Perhaps you can relate. Maybe you can’t quite yet.

For I know that good itself does not dwell in me, that is, in my sinful nature. For I have the desire to do what is good, but I cannot carry it out.

Romans 7:18 (NIV)

Change

Wherever you are in your journey, know that you don’t have to go it alone. You weren’t meant to. There’s plenty of help out there. You can find meeting rooms for you compulsion or addiction of choice in your community. You can find support and help online (this blog is an example).

Life CAN be different. Life IS worth living. Remember to keep it simple and take it one day at a time. I’m praying for you. You CAN recover. Take the first step…

You’re not alone.

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But in all these things we overwhelmingly conquer through Him who loved us.

Romans 8:37 (NASB

#recovery #itworksifyouworkit #overcomers #together

One Day at a Time

God Remains Good

It is easy to focus on the evil in the world and miss the goodness. Evil sucks the light out of everything it touches, enveloping our lives in darkness, leaving us unable to recognize the truth. Yes, there is evil in the world. But the darkness has not overcome the light. The light continues to shine through it, piercing its veil. But instead of seeing the goodness, we focus on the darkness. That is just how we process a fallen world, in our natural state. Responding supernaturally amid excruciating agony is not our go to answer.

No doubt, evil works overtime to deface the image of God and destroy His reputation. Evil knows that if it can cause you to doubt the goodness of God, then it has won a victory in the battle between good and evil.  In light of heartbreaking tragedies, it is easy for us to be afraid and doubt the goodness of the Lord.

“In the beginning, God created the Heavens and the Earth.” Genesis 1:1 (ESV)

Typically, every time when our world faces tragedy brought upon us by a demented, evil madman (or perhaps it’s madperson in our Uber-PC age), shouts can be heard asking “Where was God?” or “Why would a good God allow this type of suffering?” as if the presence of evil someone discounts the power of God or worse, attempts to write Him off entirely, like He never really ever existed. But, evil acts happening in our world shouldn’t push us away from God. Rather, these horrific tragedies should cause us to pull closer to Him. Evil exists to counter the goodness of God. In spite of evil, God is good.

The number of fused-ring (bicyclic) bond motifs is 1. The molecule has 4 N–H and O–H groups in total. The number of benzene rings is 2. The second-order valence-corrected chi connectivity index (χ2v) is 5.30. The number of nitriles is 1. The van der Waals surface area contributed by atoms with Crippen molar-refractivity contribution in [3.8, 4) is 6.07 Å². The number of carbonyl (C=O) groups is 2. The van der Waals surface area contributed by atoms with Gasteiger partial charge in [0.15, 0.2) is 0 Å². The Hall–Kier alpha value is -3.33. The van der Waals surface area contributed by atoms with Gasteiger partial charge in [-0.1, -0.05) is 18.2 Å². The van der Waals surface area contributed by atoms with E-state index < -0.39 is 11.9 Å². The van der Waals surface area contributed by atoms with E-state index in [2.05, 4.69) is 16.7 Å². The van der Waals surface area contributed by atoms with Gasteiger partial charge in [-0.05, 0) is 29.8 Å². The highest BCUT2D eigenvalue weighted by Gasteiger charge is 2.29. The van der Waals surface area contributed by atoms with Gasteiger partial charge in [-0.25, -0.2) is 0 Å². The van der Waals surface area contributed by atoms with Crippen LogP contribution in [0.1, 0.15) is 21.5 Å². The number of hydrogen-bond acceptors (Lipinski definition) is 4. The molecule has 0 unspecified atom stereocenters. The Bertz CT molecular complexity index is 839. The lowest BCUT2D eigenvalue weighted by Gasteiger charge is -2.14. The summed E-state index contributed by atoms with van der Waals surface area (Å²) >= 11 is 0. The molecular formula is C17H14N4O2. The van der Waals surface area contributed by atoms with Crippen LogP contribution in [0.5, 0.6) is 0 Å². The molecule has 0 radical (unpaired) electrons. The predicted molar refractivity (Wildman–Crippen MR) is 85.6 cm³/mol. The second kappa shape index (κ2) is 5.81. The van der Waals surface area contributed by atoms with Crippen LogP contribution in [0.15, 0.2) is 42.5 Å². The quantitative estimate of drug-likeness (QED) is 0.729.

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God’s goodness is unfailing. God’s goodness is unceasing. God is truly good all the time.

Give thanks to the LORD, for he is good. His love endures forever. Psalm 136:1 (NIV)

God didn’t cause a troubled killer to walk into a school and murder innocent children. This blame game is not new or strictly true just of us. People have been blaming God for things He does not do for all of history. The Lord does not dish out a quota of misery every week. Yes, bad things happen. Evil walks among us. God’s heart breaks each time evil strikes like it did in Parkland, Florida last week and at Columbine over a decade ago. Our suffering pains God just as it does us. Jesus weeps for us like He wept for his friend Lazarus.

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About that time some people came up and told him about the Galileans Pilate had killed while they were at worship, mixing their blood with the blood of the sacrifices on the altar. Jesus responded, “Do you think those murdered Galileans were worse sinners than all other Galileans? Not at all. Unless you turn to God, you, too, will die. And those eighteen in Jerusalem the other day, the ones crushed and killed when the Tower of Siloam collapsed and fell on them, do you think they were worse citizens than all other Jerusalemites? Not at all. Unless you turn to God, you, too, will die.” Luke 13:1-5 (The Message)

In the midst of our suffering, we can trust that God is at work, bringing good out of that which the Enemy intended for evil. This is a foundational biblical principle. God is for us. He is not against us.

 

You intended to harm me, but God intended it for good to accomplish what is now being done, the saving of many lives. Genesis 50:20 (NIV)

Don’t let the evil in this world blind you to the goodness of God. He truly is good. You can trust the Lord to deliver on His promises. You can count on God’s loving-kindness and His unending delight in us who delight in Him.